These are the major components I expect to be involved with over the next year of working on the LSP2PC. There's obviously a lot more details I could add and probably things will change as I work with the other folks.
This list however quickly shows to my team what's on my mind and how I think I can contribute to the project based on everything else I have going on.
Remember, this isn't about planning every single breath you take, this is just about giving yourself direction so that you can easily figure if it makes sense to engage with something or not.
Define impact and pick some metrics
The value of this exercise is largely two-fold:
- Give yourself a vision to work toward
- Enable yourself to learn from your past experiences more effectively by having something to compare the outcomes against.
By now you're done with 1. and need to take care of 2. , the metrics. As for picking metrics in a startup context this is a hard exercise and often you will feel like it's not possible to come up with something meaningful. No matter what, you must be drawing a line in the sand or all the work up to know will be largely in vain.
For me, picking a metrics also a great way to focus on outcomes. For example, going back to my P2PC example, I know I'll be probably hosting some of our online hangouts, but what's the goal? The goal is to help the group's members and deliver the goods - can we put that in numbers?
This obviously gets very specific to the project, but in this case retention is really what we care about so I'm drawing a line in the sand and say that I'm hoping 70% of the people I host meet ups for will attend at least half of the 6 consecutive sessions.
For "Emails and Comms" I could aim to have a response time of <24hrs to 80% of the emails I receive throughout the year inquiring about the P2PC. And so on.
To give you an example about something that appears to be harder to pick a metric for, my first theme was working on my mind which largely means meditating regularly and practicing mindfulness. Right now for me sitting in meditation is hard so I've set as a metric for end of year 2014 that I will be able to sit quietly without moving for one hour.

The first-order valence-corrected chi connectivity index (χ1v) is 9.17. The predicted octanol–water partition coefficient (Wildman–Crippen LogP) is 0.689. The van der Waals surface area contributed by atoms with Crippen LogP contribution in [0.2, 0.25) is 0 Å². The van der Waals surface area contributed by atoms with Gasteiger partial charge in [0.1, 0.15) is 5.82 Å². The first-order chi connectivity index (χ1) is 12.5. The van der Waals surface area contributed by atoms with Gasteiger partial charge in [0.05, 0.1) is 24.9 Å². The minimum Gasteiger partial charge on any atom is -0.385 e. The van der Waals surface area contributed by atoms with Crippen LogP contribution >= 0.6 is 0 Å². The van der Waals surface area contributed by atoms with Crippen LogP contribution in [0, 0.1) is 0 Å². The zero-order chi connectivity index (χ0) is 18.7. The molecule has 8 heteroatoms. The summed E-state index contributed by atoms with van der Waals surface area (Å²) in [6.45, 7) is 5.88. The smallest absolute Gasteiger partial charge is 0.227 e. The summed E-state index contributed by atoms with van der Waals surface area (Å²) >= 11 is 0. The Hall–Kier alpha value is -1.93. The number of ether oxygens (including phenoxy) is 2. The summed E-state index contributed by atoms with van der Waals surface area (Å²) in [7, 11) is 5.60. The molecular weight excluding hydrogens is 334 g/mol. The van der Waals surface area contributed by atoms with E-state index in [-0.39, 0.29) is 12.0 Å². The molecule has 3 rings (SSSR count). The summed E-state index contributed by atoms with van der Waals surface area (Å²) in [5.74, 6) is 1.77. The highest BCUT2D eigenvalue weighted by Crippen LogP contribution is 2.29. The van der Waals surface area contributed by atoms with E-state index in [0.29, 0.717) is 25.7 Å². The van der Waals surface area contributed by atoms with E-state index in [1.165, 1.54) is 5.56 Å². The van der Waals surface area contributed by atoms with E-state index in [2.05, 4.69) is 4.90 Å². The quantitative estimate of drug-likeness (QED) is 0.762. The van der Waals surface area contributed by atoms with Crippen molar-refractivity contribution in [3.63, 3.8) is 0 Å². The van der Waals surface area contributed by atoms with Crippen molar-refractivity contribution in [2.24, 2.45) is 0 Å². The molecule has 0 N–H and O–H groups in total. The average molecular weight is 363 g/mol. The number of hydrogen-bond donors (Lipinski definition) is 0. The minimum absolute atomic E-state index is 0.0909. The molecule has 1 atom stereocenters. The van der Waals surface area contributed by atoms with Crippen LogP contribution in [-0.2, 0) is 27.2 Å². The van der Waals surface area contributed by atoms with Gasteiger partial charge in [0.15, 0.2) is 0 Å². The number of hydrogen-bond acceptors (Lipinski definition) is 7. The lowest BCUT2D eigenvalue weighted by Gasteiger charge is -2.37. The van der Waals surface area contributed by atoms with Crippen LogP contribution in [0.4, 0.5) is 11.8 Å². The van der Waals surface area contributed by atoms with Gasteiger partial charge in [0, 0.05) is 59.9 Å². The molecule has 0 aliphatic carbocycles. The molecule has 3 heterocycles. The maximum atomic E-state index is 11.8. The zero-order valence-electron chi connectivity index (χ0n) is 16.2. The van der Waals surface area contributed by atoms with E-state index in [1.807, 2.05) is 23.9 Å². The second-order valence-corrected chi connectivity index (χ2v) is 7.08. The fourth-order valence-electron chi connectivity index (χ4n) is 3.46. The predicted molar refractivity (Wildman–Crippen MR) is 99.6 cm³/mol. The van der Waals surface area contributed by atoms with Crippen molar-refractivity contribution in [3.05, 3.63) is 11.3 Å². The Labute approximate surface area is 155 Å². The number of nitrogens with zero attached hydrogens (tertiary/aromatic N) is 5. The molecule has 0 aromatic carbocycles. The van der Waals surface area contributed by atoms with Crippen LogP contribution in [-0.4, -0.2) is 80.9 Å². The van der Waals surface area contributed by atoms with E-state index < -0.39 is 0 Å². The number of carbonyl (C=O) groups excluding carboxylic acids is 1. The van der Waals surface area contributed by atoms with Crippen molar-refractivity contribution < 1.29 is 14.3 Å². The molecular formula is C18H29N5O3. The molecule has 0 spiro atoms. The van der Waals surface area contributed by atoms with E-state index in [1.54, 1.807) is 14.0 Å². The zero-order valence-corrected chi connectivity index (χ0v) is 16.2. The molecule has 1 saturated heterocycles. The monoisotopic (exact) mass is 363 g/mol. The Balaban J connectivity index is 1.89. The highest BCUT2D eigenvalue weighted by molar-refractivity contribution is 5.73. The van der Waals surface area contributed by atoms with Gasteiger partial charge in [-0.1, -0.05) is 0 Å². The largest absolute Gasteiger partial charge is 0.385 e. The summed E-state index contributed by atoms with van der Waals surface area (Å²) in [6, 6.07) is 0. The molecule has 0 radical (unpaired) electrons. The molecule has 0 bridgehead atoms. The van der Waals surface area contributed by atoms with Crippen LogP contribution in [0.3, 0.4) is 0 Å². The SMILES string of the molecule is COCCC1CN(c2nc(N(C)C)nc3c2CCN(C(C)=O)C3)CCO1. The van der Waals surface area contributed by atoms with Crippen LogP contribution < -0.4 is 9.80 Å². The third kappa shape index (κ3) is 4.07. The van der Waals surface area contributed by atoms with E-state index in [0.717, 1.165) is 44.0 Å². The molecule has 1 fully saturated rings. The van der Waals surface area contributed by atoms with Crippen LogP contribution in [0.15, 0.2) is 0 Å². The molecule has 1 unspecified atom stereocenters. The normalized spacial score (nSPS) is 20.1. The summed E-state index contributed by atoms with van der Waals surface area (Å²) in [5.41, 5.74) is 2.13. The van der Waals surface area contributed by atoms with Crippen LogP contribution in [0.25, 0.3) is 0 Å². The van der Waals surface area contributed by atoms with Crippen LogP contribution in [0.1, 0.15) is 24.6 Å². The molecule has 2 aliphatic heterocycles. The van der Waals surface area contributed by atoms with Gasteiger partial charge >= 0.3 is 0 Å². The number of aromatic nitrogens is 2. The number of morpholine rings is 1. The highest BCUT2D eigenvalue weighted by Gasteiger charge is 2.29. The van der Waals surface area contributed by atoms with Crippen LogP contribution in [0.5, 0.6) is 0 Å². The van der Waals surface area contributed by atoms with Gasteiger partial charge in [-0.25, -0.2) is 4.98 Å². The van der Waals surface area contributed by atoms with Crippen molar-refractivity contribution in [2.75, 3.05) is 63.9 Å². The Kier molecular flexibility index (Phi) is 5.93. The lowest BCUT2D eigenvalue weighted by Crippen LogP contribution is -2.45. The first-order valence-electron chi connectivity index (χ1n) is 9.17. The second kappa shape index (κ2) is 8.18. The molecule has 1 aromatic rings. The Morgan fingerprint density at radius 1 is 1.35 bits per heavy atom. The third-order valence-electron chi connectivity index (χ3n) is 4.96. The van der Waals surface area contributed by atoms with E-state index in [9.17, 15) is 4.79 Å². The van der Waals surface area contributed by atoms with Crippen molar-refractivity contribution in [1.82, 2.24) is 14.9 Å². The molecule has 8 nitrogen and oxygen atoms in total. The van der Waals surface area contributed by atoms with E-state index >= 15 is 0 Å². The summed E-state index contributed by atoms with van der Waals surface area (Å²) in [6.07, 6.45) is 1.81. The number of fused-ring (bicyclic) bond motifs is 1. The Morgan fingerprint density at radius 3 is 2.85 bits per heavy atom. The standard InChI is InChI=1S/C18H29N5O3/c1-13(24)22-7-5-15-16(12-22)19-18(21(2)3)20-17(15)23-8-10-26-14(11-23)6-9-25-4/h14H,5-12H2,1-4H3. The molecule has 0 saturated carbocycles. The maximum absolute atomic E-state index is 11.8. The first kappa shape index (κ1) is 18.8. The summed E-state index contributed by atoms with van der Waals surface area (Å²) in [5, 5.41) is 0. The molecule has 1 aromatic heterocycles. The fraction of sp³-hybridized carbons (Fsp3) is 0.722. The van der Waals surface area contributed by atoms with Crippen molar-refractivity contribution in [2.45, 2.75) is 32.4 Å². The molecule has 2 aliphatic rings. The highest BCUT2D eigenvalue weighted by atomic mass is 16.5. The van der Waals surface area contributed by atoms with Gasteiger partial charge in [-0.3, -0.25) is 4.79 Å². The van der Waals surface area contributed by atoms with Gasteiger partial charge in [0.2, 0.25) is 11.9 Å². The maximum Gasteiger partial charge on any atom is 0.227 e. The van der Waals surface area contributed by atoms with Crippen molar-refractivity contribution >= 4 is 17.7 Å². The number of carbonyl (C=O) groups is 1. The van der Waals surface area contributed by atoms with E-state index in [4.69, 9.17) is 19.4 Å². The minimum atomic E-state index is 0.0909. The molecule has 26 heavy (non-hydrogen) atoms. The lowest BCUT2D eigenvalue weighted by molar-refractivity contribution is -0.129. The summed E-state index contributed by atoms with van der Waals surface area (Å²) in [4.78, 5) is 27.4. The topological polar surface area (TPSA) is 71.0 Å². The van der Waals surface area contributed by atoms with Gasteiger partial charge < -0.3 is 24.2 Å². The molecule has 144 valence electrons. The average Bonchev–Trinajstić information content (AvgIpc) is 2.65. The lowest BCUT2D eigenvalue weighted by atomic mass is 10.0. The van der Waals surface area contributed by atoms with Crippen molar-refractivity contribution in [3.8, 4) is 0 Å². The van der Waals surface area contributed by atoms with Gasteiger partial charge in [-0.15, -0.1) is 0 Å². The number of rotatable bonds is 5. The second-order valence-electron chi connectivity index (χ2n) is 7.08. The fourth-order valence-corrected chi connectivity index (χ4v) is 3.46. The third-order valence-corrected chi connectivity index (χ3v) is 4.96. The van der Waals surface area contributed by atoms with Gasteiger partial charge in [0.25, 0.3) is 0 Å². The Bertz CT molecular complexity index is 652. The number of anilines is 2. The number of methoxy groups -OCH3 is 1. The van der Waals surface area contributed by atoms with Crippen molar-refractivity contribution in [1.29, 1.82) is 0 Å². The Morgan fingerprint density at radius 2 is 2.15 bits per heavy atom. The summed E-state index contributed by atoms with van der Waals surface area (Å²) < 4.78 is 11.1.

Work your way backwards
The last part of this exercise is to work your way backwards from the end of the year to today.
Did you say that your new landing page will have collected 5K emails by EOY? how likely is it that you will succeed if by September you have got only 5 subscribers?
Obviously guessing your acquisition rates now is a futile exercise, but again having that number on the wall means that when the time comes you will be at least having a conversation about it.
Personally I'd recommend to put down a number for each of the 4 quarters, so if you want 5K by December 2014 would it be reasonable to have a third of those by June? Assuming some ramp up time and so forth.
I don't know what works in your specific case, but you should be able to write something down and even if it will turn out to be be completely off it will still be worth it in the measure of having to explain why it was off (either in positive or negative) and learn to make better predictions (if you are familiar with Agile this is largely what happens with story estimation)
Write these metrics on more post-its or whatever you're using and put them up next to the cards they refer to with a note of which quarter they apply to (I just mark them Q1, Q2, Q3 and Q4)
Hang it somewhere and review it frequently
Once you're done you can either snap a picture and set it as your desktop background or keep it there on the wall if you can. Alternatively you can convert it to a mind map, but whatever you do make sure you're reviewing it frequently and the choices you make are aligned with it. Failing to review it will make it largely useless.
What's your favorite process?
If you have a different way to do planning and make sure you hit your targets I'd love to know, please leave a comment.